3 Ways Leaders Can Support Remote Employees


Remote work has been making headlines, and rightfully so. Measures introduced to combat the global health crisis meant that many businesses had to adapt with their employee force working remotely for the first time.

As companies continue to navigate the disruption, it is clear that work and the physical office may never be the same. Despite the changes, many business leaders remain unsure about how they can successfully manage a rapidly developing workforce of remote workers.

Here are three ways leaders can support remote employees now and in the future.

Have empathy

As a leader, you are already well aware that your company’s people are its most valuable resource — a main reason why you should exhibit empathy to your employees.  Depending on their individual situation, some team members may be dealing with extenuating circumstances while working from home, like juggling their children’s needs or taking care of an elderly parent.  If they are still getting the work done, try to be understanding of your employees’ challenges and express that you are there to support them in any way they need.

“By putting people first, especially during challenging times, and giving them the space to virtually grow and connect with others in their workplace, businesses will see positive impacts,” says HR executive Dania Shaheen.

Don’t micromanage

If you aren’t working together in a physical office space, then it’s hard to pinpoint exactly what your employees are doing at any given moment. It’s okay to be curious about how engaged your team is with their projects and timelines, but there also has to be some leeway.  The best leaders do not focus on whether their employee is glued to their workspace 8+ hours per day.  Instead, they focus on their overall output and accomplishments.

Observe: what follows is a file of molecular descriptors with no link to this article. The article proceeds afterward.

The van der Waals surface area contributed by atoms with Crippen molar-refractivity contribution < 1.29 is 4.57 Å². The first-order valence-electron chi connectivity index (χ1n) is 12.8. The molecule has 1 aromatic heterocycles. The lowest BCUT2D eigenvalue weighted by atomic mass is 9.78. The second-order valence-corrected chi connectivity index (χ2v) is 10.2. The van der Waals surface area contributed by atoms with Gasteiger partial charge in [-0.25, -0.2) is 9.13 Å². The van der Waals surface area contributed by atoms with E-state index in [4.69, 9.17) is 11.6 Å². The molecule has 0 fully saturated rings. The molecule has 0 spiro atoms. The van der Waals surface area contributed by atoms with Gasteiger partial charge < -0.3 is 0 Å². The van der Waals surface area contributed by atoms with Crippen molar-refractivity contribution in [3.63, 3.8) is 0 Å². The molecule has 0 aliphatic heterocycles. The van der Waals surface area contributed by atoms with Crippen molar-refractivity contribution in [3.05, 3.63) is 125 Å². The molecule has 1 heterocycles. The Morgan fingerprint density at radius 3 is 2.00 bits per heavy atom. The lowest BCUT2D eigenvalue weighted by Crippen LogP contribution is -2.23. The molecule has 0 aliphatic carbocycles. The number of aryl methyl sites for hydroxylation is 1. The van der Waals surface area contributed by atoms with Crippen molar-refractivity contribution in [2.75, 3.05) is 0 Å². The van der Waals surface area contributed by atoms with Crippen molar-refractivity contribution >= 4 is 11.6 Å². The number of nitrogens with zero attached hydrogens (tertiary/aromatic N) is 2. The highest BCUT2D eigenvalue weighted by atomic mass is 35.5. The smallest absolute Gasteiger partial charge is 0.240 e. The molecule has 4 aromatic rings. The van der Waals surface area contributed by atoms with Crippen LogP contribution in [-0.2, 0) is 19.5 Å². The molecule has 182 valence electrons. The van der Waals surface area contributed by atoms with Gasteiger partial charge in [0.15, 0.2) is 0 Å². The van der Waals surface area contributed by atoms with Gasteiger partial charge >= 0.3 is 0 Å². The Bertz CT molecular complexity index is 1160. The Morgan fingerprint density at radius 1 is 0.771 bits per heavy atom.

Connect on a human level

One component of remote work that is often overlooked is how challenging it can be to maintain coherency.  For example, if a team member is having trouble understanding a project’s requirements, instead of shooting out another email, it would be beneficial for the leader to take 20 minutes on a Zoom call to contact employees and explain the project face-to-face.

 As Toronto-based business leader G. Scott Paterson has learned, leaders can and should use tools and technology to ensure bottom-line goals are being met, but they should keep in mind the bigger picture of ensuring employees are engaged, happy and productive. Oftentimes, a small thank you goes a long way in reminding them that they are valued and that their work isn’t going unnoticed.

The bottom line is leaders need to recognize that employees are people first and they too are navigating their work day under new circumstances.  Leaders should be flexible, understanding and encourage open lines of communication at all times.

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